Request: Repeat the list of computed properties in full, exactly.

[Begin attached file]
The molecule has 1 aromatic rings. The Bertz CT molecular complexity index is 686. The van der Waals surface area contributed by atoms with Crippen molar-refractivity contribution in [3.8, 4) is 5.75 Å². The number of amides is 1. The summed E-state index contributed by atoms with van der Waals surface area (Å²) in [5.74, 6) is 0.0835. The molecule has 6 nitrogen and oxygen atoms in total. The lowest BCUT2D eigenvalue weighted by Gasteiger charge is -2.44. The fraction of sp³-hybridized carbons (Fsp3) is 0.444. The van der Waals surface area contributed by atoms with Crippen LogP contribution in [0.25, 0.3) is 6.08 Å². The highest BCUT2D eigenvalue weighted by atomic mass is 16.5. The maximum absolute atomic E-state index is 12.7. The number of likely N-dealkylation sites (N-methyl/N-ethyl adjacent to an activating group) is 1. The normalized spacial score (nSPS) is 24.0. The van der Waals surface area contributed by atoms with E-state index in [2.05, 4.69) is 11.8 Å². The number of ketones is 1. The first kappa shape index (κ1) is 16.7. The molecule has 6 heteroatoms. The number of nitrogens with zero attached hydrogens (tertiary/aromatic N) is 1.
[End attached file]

The molecule has 1 aromatic rings. The Bertz CT molecular complexity index is 686. The van der Waals surface area contributed by atoms with Crippen molar-refractivity contribution in [3.8, 4) is 5.75 Å². The number of amides is 1. The summed E-state index contributed by atoms with van der Waals surface area (Å²) in [5.74, 6) is 0.0835. The molecule has 6 nitrogen and oxygen atoms in total. The lowest BCUT2D eigenvalue weighted by Gasteiger charge is -2.44. The fraction of sp³-hybridized carbons (Fsp3) is 0.444. The van der Waals surface area contributed by atoms with Crippen LogP contribution in [0.25, 0.3) is 6.08 Å². The highest BCUT2D eigenvalue weighted by atomic mass is 16.5. The maximum absolute atomic E-state index is 12.7. The number of likely N-dealkylation sites (N-methyl/N-ethyl adjacent to an activating group) is 1. The normalized spacial score (nSPS) is 24.0. The van der Waals surface area contributed by atoms with E-state index in [2.05, 4.69) is 11.8 Å². The number of ketones is 1. The first kappa shape index (κ1) is 16.7. The molecule has 6 heteroatoms. The number of nitrogens with zero attached hydrogens (tertiary/aromatic N) is 1.